Page experience

Google puts a high value on user experience (UX). The algorithm measures page loading speed, determines a site’s ease of navigation, checks for mobile accessibility, and looks for meta tags that match page content. Avoid using large images that take a long time to load or stuffing your web pages with ads to keep the user experience enjoyable.

So, how do you stand out if you’re an ecommerce site? Kyle Risley, SEO lead at Shopify, suggests you sell something that is unique, but is still searched for. “These queries will be easier to rank for. This is effectively identifying an underserved market/niche. If they go this route, on-page optimization will be their most valuable task.” Another option would be to sell something in a competitive niche. Kyle says, “Ranking in this scenario will require on-page optimization and backlink earning. The quality and quantity of the backlinks needed will depend on backlink profiles of the competing sites in the niche.” He also reminds stores that page experience will always be important.

Important Google algorithm updates

Google continuously tweaks its search ranking rules. Some are major algorithm updates, others unpublicized minor updates that hardly anyone notices. 

On average, two to three major updates occur each year and are referred to as broad core algorithm updates. They may have a dramatic impact on search result rankings. If you notice big changes in SEO ranking performance, core updates could be the reason.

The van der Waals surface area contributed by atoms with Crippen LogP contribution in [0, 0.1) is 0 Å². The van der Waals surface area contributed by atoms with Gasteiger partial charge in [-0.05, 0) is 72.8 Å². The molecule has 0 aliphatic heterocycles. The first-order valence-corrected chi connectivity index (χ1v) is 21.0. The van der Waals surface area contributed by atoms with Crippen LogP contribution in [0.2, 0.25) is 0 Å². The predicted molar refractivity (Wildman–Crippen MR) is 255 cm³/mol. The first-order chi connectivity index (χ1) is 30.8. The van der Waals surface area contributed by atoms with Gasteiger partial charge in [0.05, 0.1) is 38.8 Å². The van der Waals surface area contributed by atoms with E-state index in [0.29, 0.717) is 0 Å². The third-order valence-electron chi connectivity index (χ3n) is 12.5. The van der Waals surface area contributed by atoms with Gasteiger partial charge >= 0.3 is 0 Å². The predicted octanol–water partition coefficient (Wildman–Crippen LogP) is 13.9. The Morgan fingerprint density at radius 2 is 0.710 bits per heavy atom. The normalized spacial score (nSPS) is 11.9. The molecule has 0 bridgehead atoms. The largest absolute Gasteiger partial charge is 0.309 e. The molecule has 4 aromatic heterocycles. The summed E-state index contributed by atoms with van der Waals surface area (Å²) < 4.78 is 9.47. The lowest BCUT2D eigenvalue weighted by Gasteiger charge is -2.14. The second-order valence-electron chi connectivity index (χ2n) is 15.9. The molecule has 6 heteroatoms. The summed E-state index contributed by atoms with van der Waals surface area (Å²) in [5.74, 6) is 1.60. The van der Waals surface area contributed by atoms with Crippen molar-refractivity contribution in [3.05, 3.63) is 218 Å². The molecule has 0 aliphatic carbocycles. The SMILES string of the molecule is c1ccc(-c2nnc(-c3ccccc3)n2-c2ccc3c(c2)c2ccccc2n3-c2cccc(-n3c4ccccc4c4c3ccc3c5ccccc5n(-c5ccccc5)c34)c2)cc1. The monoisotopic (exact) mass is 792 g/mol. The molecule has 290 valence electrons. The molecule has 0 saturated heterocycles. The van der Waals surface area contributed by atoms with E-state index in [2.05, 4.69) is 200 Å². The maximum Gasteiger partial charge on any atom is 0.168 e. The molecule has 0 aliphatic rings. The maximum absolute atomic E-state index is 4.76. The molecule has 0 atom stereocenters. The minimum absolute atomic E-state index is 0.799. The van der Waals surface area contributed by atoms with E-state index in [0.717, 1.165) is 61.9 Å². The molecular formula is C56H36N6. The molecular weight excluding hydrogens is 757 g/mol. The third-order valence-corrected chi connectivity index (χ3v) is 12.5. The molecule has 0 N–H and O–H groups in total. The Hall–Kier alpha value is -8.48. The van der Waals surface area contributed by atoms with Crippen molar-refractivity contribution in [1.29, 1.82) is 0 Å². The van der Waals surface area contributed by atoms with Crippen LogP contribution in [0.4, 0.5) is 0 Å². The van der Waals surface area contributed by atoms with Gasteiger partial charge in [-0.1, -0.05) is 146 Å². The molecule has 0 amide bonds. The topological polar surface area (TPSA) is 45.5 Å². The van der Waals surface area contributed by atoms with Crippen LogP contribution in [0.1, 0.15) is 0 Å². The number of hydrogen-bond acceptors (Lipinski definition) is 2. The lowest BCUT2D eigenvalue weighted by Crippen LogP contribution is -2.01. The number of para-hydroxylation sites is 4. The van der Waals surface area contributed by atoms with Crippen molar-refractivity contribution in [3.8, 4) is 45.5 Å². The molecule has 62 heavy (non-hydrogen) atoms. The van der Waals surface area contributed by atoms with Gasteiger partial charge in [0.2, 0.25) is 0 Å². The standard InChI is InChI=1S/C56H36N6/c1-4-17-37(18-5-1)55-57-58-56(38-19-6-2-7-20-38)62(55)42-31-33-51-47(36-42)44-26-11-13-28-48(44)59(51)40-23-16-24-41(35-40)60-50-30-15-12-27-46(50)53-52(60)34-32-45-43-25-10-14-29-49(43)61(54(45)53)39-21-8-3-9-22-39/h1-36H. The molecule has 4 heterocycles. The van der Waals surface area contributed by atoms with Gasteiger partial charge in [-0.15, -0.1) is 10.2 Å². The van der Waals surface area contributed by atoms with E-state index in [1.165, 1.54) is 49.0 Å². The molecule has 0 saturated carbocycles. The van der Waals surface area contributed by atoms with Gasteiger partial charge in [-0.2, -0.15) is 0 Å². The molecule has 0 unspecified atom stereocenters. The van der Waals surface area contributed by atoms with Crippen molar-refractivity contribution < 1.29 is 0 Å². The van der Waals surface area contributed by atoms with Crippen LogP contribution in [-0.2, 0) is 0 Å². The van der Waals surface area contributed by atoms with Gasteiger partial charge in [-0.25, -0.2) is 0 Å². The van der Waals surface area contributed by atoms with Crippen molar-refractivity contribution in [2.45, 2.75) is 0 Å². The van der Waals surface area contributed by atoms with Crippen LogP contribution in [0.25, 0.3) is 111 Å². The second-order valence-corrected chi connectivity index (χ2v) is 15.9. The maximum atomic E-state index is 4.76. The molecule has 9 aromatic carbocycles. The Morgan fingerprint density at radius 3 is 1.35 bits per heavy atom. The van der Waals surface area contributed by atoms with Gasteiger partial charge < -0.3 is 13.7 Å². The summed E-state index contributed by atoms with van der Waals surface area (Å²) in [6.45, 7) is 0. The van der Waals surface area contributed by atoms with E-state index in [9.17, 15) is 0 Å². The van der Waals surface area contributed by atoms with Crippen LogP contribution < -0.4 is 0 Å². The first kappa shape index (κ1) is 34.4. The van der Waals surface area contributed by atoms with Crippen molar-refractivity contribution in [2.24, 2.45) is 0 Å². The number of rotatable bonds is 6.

Here’s a brief Google algorithm update history featuring the most important updates:


The Panda algorithm update came in early 2011 and was integrated into the core algorithm in 2016. Panda evaluates a web page and assigns a quality score, then downranks a page that indulges in spammy content like duplicated pages, plagiarism, and keyword stuffing.


Penguin was released in Spring 2012 and takes aim at inauthentic link-building methods, such as purchasing backlinks from link farms. It also analyzes pages for irrelevancy and spam links. 


This 2013 update was a response to keyword stuffing and superficial content. It improved the interpretation of search queries by using natural language processing to infer the user’s intent. 

Thanks to Hummingbird, a page can be upranked even if it doesn’t exactly match the search terms because the semantics (synonyms and adjacent terms) on the web page relate closely to the search meaning. 


In 2014, Google released an algorithm that improved the accuracy of local search results and tied them to other ranking signals. This is noticeable in Google Maps searches and web searches.

Mobile-first indexing